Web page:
As Hard as It May Be to Believe, The DEADPOOL Movie Is Better Than the Comics
I've read a lot of Deadpool comics, and I believe those who have done the same thing can agree on the following things.
- Series to series, it's either a complete hit or a disappointing miss.
- It can be talk heavy with not a lot of action.
- Everyone is second in development to Deadpool.
These are shortcomings of the comics that were not apparent to me until I saw the film. "Exceeded expectations" was a term I commonly heard as I exited the theater last night. I felt the same way, and so I began to evaluate why.
Let's talk about what I expected.
I'm not a guy who gives a laugh just because a joke is told, and while I fully expected to laugh maybe a couple times, I thought some of the jokes would fall flat. In the comics, there are times when the writing has a tendency to make Deadpool a bit of a meme machine and replace jokes with whatever current pop trend is en vogue. I accepted that some of it would be corny, and threw that notion out the window in the first ten minutes. There were times when the audience and I were laughing so hard we missed successive jokes and moments. A second viewing would definitely reveal more jokes that I may have missed
Of course, it wouldn't be Deadpool without the gore and smack talk while delivering said gore. We see that in the comics, but there's something truly magical as a fan seeing it happen in motion. Scenes you've imagined on the pages are directly on screen, and it's nothing short of incredible. Yeah, I know that's how hero movies work, but there's a difference between seeing The Hulk smash and Deadpool doing some of the insane things he does in this movie.
Deadpool isn't the only one with laughs either. One complaint I've always had about the series is that everyone in the comics always played a second generic character to Deadpool. I've never really cared for Weasel or Blind Al, and frankly, the comics have never given me reason to. In the movie, T.J. Miller made me like Weasel. I didn't just hear the whiny, sarcastic, half-cocked lines I've read, I heard the asshole coward who is the closest thing Wade Wilson has to a "friend." While other books I've read treat them more or less as vessels for more jokes, the film gives them a real presence that I absolutely loved.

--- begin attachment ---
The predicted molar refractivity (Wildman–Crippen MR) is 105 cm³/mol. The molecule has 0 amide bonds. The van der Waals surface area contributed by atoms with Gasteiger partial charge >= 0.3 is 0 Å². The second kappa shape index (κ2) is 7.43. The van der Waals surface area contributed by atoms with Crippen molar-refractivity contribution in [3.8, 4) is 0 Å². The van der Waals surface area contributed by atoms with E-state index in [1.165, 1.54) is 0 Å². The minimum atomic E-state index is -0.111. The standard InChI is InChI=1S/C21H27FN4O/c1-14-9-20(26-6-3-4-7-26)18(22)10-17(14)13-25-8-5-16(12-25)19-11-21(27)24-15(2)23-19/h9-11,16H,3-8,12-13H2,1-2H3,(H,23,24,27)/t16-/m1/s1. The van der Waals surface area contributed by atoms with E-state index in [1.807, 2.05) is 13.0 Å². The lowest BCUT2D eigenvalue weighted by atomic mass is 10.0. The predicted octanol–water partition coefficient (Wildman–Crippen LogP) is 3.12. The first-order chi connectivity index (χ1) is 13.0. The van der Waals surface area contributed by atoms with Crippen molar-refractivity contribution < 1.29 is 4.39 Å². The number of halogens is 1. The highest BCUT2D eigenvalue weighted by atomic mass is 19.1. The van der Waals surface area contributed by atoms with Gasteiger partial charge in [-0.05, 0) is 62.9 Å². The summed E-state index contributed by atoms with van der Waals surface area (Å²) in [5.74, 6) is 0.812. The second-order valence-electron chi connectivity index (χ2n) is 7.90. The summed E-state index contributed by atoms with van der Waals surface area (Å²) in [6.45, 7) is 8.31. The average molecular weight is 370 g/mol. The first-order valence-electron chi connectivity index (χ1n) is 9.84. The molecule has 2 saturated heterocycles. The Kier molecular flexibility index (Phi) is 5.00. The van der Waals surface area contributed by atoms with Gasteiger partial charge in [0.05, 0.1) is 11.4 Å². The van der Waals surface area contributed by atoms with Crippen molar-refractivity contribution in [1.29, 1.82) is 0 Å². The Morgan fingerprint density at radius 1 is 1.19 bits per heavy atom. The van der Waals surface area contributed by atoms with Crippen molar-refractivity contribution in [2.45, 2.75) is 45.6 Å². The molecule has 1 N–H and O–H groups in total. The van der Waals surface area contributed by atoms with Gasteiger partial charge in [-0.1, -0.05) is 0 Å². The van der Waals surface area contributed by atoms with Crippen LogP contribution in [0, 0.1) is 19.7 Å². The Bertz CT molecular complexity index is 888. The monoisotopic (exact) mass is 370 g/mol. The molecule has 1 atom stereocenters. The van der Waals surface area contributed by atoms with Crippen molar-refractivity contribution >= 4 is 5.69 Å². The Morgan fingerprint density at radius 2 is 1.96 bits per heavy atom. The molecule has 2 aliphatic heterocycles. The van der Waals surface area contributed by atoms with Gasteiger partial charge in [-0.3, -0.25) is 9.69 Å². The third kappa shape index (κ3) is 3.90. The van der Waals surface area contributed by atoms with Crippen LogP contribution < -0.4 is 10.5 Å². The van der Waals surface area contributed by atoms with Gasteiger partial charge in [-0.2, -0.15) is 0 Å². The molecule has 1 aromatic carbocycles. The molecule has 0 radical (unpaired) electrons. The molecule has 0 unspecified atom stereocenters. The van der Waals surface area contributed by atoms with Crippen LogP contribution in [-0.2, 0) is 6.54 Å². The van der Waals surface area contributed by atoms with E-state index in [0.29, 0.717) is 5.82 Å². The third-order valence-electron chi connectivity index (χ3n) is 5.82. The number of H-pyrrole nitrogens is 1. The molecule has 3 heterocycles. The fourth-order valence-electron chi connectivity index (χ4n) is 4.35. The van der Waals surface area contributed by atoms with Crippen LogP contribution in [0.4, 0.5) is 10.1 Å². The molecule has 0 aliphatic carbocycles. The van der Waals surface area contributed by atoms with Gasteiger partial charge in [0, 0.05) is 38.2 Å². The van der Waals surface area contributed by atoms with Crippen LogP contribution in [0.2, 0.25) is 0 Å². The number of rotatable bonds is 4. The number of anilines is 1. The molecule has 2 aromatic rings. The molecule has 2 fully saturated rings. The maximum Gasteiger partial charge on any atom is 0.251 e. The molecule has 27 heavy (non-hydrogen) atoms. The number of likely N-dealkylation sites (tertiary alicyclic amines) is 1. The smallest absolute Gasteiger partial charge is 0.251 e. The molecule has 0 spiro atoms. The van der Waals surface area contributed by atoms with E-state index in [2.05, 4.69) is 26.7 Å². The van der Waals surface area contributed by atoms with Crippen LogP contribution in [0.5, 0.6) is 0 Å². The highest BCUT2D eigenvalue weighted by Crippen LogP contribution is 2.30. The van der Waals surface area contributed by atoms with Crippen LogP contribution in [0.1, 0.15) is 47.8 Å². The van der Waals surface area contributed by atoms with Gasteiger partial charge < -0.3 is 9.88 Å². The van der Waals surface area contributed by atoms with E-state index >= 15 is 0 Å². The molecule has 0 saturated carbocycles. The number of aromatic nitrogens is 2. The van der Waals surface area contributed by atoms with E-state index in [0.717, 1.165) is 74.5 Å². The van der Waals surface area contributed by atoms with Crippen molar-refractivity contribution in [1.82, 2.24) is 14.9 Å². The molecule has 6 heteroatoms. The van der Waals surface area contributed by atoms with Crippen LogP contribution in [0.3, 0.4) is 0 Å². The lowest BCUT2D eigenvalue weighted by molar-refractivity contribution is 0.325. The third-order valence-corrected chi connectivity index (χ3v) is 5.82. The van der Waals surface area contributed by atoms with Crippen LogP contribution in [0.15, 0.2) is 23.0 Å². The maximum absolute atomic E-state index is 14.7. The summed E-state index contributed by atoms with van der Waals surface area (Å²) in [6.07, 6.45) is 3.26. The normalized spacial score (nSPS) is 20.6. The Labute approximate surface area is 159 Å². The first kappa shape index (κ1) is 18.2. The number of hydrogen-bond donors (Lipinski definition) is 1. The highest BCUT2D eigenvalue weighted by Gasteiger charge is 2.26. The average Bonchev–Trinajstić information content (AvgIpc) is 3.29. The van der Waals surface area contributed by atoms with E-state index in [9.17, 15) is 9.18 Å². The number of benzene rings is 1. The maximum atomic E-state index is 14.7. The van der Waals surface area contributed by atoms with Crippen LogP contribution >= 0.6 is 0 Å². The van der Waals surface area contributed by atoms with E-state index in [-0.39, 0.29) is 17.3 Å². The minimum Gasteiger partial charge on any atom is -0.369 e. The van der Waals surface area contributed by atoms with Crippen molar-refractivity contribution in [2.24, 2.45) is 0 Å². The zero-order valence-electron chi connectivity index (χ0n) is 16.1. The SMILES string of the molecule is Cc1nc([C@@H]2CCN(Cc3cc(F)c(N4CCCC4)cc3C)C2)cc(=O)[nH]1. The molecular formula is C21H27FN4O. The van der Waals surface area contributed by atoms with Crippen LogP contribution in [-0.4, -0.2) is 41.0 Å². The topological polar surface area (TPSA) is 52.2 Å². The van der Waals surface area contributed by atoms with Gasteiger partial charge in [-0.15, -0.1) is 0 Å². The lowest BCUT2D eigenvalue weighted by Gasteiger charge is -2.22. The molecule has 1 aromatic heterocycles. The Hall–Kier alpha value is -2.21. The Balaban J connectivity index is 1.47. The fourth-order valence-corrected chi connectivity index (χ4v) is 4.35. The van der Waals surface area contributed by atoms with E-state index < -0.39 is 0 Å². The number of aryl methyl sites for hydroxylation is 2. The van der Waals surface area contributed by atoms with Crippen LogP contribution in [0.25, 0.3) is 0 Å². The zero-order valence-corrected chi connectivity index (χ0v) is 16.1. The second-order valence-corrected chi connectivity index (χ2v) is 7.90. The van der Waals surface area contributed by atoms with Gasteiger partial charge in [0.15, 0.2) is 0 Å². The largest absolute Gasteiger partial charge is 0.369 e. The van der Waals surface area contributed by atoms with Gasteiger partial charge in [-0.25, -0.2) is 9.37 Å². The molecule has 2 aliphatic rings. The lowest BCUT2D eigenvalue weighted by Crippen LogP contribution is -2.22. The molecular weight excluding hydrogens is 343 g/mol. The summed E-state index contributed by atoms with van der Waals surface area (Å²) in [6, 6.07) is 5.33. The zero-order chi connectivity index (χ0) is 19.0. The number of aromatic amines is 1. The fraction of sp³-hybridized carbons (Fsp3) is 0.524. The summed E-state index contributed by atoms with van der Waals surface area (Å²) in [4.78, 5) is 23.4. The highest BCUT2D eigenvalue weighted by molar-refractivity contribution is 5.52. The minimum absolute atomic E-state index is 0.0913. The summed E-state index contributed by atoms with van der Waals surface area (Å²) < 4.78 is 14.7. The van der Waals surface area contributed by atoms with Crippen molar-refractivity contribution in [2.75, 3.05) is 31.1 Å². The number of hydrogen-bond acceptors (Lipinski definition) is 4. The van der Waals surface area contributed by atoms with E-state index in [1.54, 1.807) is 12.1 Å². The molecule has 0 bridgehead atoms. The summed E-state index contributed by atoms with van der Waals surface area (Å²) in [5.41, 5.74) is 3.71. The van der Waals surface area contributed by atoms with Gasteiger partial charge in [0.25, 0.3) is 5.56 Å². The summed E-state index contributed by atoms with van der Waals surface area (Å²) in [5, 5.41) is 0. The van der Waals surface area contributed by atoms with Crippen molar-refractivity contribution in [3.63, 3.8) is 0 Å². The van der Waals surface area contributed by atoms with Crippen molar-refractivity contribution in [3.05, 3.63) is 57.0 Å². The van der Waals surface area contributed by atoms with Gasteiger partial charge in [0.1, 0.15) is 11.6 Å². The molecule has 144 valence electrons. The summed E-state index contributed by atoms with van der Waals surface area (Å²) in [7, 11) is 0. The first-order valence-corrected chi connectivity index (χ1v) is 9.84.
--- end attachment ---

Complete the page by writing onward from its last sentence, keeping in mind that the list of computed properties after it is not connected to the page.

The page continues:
I'm not just gushing, it's incredibly hard to find shortcomings in this film. Any nitpicks you might have had were directly called out by DP himself as he went along the adventure. There will be times when it will be exactly what you wanted, there will be times when it's more.
Perhaps the biggest strength of the film is it's never forced. You never once feel like Ryan Reynolds is "trying" to be a Deadpool we know. He has become Deadpool, and in some ways transitioned him on screen to be better. He's finally atoned for Green Lantern.
If there's anything I can finally say to send you over the top on the hype train, I have not left a comic book movie this satisfied since The Avengers.